Of course while everyone was blogging with enthusiasm about Cashback, they over-looked a couple of things. First of all there is the question of search engines, and the type of market that they comprise. These wondrous Internet phenomena are provided as a service -- Free of charge! And the leader, Google established their position by providing the best service and doing it with ruthless efficiency and cost-effectiveness that their competitors just could not match. Secondly there is the question of margins. Promotions usually come out of the up-front fees that businesses charge for their goods and services. In the case of search engines the fee is zero ... And so is the margin ... So the cost of promotions have to come out of the back-end fees the providers charge their advertisers. The problem here is that advertisers were less likely to pay a premium for a service provided by the search engine that was coming last in a three horse race ... So don't all reach for your calculators just yet! Those of you who need them ... Please keep them handy until you get to the end of this blog entry!

The simple fact remains ... The only way to improve Bing's market share would be to improve Bing's performance! Or in other words, to produce better search engine results than their rivals and to produce them faster. The problem for Microsoft is they couldn't do that. Or not since they ditched all their Unix servers ... And as a result, they now lack the know-how and the technology to improve the performance of their search engine.

And so they tried everything but improving the performance of their search engine.

Without much success it seems. The fact that the insane Cashback scheme continued as long as it did, is a tribute to Microsoft's deep pockets rather than to any coherent business strategy. We now come to the final chapter in the sad and sorry tale of Bing. The search engine that people would not use ... Even if they were paid to! For the time being Bing will continue to lose money for Microsoft. But now that they have scrapped Cashback, it won't lose money at the same eye-watering rate that it formerly was!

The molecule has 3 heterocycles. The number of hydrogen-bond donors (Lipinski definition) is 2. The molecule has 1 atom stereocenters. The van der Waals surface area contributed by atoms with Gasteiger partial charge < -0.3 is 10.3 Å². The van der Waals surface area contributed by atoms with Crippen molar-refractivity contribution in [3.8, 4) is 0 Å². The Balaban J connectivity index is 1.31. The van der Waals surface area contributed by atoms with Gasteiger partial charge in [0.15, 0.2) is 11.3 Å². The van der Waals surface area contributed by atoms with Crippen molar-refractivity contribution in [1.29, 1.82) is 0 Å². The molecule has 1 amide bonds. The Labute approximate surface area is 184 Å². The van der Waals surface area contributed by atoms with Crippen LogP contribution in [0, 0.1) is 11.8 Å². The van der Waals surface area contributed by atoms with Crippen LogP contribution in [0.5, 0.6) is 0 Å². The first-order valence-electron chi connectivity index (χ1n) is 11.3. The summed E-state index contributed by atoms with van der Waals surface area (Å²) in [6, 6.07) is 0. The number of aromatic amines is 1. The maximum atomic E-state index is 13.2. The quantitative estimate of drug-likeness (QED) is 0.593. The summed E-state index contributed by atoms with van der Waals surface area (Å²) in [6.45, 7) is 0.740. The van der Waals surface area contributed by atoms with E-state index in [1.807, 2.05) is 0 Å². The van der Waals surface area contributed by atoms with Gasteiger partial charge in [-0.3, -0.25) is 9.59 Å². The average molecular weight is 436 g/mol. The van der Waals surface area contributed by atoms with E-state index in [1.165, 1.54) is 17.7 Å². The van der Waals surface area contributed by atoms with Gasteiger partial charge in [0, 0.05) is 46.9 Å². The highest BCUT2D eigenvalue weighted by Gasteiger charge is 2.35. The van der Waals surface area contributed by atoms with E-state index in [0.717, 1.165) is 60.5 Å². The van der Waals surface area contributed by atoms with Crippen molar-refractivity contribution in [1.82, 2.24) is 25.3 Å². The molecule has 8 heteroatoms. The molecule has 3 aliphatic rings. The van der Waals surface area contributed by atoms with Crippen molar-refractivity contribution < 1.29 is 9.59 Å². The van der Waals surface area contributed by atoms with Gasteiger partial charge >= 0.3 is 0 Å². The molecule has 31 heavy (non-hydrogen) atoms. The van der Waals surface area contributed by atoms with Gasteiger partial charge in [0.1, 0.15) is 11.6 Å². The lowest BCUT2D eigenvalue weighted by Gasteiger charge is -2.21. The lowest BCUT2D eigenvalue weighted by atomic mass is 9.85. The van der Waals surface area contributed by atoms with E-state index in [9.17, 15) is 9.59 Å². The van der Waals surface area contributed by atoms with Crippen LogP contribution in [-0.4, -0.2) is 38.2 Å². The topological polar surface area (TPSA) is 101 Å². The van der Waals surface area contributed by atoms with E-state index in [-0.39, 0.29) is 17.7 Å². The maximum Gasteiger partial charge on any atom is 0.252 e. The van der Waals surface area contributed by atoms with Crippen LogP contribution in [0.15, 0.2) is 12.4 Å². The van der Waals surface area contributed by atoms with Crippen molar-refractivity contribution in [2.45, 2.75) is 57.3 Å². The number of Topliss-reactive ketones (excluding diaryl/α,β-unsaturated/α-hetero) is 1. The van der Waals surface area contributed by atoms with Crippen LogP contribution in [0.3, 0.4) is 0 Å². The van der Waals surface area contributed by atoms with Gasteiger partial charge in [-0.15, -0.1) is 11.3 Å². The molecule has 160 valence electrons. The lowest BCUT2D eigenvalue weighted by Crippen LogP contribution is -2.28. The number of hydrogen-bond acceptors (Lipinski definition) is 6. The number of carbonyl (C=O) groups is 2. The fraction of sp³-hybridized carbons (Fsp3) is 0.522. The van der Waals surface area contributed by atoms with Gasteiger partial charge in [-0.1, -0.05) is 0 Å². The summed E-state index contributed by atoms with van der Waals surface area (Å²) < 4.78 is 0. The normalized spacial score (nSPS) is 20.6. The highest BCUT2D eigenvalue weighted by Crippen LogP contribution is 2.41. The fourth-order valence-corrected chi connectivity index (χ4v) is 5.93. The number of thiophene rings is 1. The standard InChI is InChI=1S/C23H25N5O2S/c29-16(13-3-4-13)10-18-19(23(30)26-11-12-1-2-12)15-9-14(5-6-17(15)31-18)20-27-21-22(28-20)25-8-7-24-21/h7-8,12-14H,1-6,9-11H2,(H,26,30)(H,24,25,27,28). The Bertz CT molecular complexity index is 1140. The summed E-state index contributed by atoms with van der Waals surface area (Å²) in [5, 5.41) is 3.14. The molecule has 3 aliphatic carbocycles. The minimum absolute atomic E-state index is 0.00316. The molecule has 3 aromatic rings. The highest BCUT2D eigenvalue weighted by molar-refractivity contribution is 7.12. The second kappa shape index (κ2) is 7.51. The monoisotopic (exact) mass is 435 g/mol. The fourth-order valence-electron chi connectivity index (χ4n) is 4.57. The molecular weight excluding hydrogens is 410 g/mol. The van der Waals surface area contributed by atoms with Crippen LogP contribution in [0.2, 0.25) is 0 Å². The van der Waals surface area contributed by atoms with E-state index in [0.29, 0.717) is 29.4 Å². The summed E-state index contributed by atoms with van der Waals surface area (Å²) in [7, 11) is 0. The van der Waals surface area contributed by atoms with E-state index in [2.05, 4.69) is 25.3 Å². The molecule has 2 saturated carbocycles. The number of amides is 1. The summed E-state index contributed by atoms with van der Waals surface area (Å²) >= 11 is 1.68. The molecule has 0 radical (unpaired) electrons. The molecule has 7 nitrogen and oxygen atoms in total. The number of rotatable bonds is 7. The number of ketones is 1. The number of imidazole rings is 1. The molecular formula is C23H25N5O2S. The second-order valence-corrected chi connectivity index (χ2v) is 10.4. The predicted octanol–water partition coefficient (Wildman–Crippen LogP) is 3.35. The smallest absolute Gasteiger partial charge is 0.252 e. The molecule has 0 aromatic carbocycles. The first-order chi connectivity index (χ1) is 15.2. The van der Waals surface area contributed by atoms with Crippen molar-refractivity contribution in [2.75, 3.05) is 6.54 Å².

It really depends on how one defines success! If Microsoft had paid us to install Vista, then by the same criteria, the release of their ill-fated, much reviled operating system could have been deemed to be an even bigger success than they already claim the Vista Train Wreck was!

Microsoft has chalked up quite a few successes this year. There is the Xbox and MS Office (although the Office team might still snatch defeat from the jaws of victory). And there is Windows 7, which succeeded because the clever Vista team marketed it as an operating system that was not Vista (which was clever and devious -- because Windows 7 really is Vista, with many much needed patches).

Bing however has not been and will not be a success for Microsoft. Although, it must be admitted that the usage statistics for Bing have been slightly better in the USA than in the rest of the world. In the USA, Bing has captured a modest ten percent of the search engine market, whereas everywhere else they languish at less than three percent.

But we need to keep in mind that Bing Cashback is only available in the USA!

Anyone want to have a guess at what is going to happen to Bing's usage in the USA now that Cashback is dead?

Don't all rush me with your answers ... I know some of you will have to use your calculators to work that one out. Before you start tapping away on your calculator ... You might want to read your blogger's humble submission regarding The Concept Of Zero.